|George Miller Brown in St. Augustine, 1911|
George Miller Brown was a cautious, soft-spoken man whose long-anticipated trip from New York City to Florida would be his first voyage since he arrived at Castle Garden from Scotland in 1871.
An industrialist named Henry C. Flagler, who organized the Florida East Coast Railway Company, had made train travel possible from New York to Miami since 1896.
But George wanted to depart from the new Pennsylvania Station, an astonishing marble temple designed by McKim, Mead & White, which opened its bronze doors in November 1910.
There could be no grander way to go. Construction had lasted seven years and the building, with its vast concourse and soaring staircases, occupied four city blocks between Seventh and Eighth Avenues.
Pennsylvania Excavation by George Bellows
In March 1911 George boarded a sleeper headed to St. Augustine.
He could afford the vacation, if that’s what it was. He had done well thanks to advertising sales, a growing field to put it mildly. George first worked for Alexander T. Stewart, who established the world’s first department store on Broadway in 1848. It too was a marble palace, five stories high.
Then George leapt to the Gair Company, founded by a fellow Scot and Civil War hero to boot. Robert Gair invented paper bags and corrugated boxes. He became a millionaire and George Miller Brown – well, he made a small fortune.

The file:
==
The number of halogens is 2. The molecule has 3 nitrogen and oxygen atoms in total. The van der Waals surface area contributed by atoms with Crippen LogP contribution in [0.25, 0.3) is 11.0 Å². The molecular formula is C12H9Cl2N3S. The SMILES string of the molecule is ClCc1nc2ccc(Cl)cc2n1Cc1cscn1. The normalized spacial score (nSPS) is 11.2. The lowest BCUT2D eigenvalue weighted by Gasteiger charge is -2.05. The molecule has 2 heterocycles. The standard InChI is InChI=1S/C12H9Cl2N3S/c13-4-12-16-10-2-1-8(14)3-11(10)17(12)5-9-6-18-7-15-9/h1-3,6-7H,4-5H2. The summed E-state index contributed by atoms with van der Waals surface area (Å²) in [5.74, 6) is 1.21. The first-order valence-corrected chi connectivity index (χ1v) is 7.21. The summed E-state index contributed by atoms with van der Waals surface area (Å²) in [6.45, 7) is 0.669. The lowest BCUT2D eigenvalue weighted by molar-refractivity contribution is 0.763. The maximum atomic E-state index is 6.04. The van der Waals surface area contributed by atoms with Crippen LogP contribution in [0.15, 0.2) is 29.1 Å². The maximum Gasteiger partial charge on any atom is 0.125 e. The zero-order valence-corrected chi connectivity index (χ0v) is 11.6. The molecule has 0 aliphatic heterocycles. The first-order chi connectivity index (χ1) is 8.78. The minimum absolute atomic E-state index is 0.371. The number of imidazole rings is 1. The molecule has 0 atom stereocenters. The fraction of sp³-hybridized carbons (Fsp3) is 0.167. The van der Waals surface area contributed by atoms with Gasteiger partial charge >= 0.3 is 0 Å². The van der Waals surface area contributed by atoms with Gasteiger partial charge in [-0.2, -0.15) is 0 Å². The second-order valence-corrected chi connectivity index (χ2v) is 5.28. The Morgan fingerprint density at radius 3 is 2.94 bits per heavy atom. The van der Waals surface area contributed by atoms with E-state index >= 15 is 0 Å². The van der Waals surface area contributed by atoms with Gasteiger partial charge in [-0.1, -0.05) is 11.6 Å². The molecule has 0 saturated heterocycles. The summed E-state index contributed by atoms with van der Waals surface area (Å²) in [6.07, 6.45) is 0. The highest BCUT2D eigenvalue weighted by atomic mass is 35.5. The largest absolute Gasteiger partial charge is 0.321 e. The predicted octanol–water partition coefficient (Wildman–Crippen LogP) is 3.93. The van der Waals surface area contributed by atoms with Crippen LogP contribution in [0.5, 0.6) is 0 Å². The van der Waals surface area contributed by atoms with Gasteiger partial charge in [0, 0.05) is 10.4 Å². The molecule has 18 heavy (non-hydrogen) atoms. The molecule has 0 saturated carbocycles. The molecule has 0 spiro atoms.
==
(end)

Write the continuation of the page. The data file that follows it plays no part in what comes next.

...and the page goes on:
Map of Henry C. Flagler's Florida East
Coast Railway, circa 1911. A Key West
extension had not yet been completed.
When I first saw the colorized photograph of George, I wondered if he went all the way to St. Augustine to pose with the oranges. The image has such a deliberate quality.
It’s possible that he wanted to see an air show presented by the Curtiss Aeroplane Company, which would have been a pretty big deal. Ever since an international air meet in Reims in 1909, Americans had flocked to the shows in Los Angeles, Boston and New York.
In St. Augustine, the pioneer aviators James J. Ward and John Alexander Douglas McCurdy flew their planes up and down the south beach and over Matanzas Bay. Sadly, Ward would crash five months after the exhibition, but McCurdy went on to play an important part in airplane manufacturing during World War I.
James J. Ward in the Curtiss Transcontinental Flyer
just before his death in September 1911
The airshow surely interested George. But no one spent time in St. Augustine without paying a visit to Dr. Garnett’s Orange Grove.
In 1911 when George traveled south, Florida’s main industries were real estate, cigars, oranges, and sponges. Tourism was creeping up.
To capitalize on the visitors, during the early 1900s Dr. Reuben Garnett, a doctor from Missouri who moved to St. Augustine in 1882 in search of a Catholic community, opened an orange grove on his property. He brought in ladders and encouraged visitors to pick the oranges and stroll along paths lined with palm trees and live oaks dripping with Spanish moss.
Another visitor to Dr. Garnett's Orange Grove poses
for his picture by Lewis W. Blair, circa 1911
In 1910, in a masterstroke, he hired a photographer, Lewis W. Blair, who snapped souvenir pictures of the tourists.
And folks, George brought his photograph back to New York.
"A Spray of Orange Blossoms"
illustration from Florida East Coast Homeowner, 1911